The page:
EDIT: I'm wondering now if building in some form of caching like RESTBase? may be the solution to my problem with larger pages.

Arlolra (talkcontribs)

I see. That error is more likely the result of the following timeout, not the above discussed,

You can try bumping it in your config with, parsoidConfig.timeouts.mwApi.preprocessor = 45 * 1000;

(Also, maybe see if it's any particular expansion that's slow and digging into why that template is performing so poorly on wiki.)

Another thing you can try is batching your requests,


This should help since it sounds like you've been hitting MediaWiki cpu limitations with lots of templates/images. Did you try increasing the size of the instance that MediaWiki itself is running on?

Also, the TLS connection between MediaWiki and Parsoid is probably adding some additional unnecessary overhead, but try the above recommendations before worrying about that.

T0lk (talkcontribs)

Awesome, thank you for telling me about the batchapi. The suggestion about looking into templates was a huge help too.

I had a custom template that was checking the page's title to see if it contained a certain word. mw.title.getCurrentTitle().nsText. That turned out to be very expensive. Removing that check reduced parse times from 80,000 ms to 20,000 ms on a page that was using that template 200 times. That allowed me to edit pages up to 800,000 bytes, the largest on my wiki.

I'm still having trouble on pages with more then 300 citations. Various changes to the citation templates didn't do anything, but this was a very expensive page even before parsoid got involved, after "Show preview", parser profiling data said it was consuming 18 seconds of cpu time. Obviously I'm maxing out my cpu here and it's creating bottlenecks down the line. If I could get rid of the cpu bottleneck that might resolve my last parsoid slowness issue.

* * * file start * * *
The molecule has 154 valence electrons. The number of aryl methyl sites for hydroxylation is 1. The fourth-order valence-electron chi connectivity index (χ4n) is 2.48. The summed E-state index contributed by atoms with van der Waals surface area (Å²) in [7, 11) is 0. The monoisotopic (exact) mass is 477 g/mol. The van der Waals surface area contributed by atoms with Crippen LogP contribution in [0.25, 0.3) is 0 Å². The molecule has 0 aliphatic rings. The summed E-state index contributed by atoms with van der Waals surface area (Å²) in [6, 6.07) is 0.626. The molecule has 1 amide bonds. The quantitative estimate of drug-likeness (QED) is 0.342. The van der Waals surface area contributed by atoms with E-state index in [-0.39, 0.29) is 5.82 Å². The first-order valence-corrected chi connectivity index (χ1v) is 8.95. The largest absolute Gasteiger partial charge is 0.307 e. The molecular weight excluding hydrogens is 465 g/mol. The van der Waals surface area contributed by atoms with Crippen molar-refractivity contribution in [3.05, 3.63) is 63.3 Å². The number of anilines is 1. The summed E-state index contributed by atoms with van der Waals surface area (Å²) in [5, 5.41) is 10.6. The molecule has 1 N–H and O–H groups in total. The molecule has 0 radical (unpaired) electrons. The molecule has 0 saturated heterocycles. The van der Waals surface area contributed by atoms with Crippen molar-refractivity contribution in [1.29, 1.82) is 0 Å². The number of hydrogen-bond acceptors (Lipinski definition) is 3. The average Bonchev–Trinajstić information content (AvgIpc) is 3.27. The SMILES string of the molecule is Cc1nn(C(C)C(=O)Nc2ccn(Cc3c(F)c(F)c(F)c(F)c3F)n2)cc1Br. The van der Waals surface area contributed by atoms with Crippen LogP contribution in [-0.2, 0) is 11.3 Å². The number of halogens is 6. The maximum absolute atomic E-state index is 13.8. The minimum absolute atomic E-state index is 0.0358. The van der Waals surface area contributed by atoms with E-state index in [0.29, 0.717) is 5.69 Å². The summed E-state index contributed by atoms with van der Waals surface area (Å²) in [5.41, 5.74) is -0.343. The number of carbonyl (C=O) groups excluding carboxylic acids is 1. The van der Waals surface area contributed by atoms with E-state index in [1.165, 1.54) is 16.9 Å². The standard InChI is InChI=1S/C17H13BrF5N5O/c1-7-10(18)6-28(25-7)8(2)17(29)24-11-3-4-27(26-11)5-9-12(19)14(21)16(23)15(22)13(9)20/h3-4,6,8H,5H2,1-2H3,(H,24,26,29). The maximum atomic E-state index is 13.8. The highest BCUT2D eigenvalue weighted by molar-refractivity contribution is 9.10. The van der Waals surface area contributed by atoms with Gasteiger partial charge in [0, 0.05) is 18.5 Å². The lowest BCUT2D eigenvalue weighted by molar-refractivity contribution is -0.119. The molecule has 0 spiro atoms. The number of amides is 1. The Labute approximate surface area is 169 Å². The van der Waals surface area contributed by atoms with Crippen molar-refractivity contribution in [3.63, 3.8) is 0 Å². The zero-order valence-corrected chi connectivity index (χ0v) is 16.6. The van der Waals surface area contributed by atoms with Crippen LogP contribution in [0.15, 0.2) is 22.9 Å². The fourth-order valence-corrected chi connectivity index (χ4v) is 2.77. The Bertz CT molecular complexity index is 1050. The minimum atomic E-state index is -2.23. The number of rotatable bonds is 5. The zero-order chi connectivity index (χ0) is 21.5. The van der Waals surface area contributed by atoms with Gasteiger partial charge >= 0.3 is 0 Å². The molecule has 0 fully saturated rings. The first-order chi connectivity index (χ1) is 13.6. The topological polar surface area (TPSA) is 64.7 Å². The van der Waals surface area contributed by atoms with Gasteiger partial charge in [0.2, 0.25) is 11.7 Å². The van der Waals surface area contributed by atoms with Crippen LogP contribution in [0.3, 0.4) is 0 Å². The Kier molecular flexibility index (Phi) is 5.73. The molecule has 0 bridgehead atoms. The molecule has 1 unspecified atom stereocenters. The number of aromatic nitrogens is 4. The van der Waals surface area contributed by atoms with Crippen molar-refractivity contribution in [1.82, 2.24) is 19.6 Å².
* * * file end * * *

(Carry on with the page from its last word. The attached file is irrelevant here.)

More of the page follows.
If I have extra time later I might boot an expensive instance with plenty of resources and see what happens.

Arlolra (talkcontribs)
T0lk (talkcontribs)

I have spent the last hour reading about HHVM, I am very excited by it. It seems like MediaWiki-Vagrant is the easiest way to go about implementing HHVM. Would you recommend trying to setup Vagrant with HHVM, or just HHVM by itself?

T0lk (talkcontribs)

I migrated servers last night from my old 32-bit ubuntu paravirtual instance (PV) to a 64-bit hardware assisted virtual instance (HVM) in preparation for HHVM.

Here's a highlight from some of the pages I was keeping track of each time I made changes. One page is 151,838 bytes, before I began any modifications it was taking 35,000ms to process. Simply upgrading to a very large server with no other changes brought that down to 23,000. Back on the slow server, after tuning nginx it was down to 20,000. Removing expensive template calls and post migration we're at 2,600ms. Another page, 39,462 bytes but with enough images and citations to always cause timeouts (~40,000 ms) is parsing now in 9,000ms. The 167,101 byte page with 300 citations is parsing in just 12,000ms (down from something like 150,000). I haven't done extensive testing, but my guess is that I won't be getting anymore timeout errors! My new HMV server actually has .7GB less ram then the old PV one (same cost however).

Arlolra (talkcontribs)

Congrats! Unfortunately, I don't have much experience with HHVM. The setup is probably complicated by the extensions you have enabled on your wiki. But I'd start with it by itself and just see how that goes.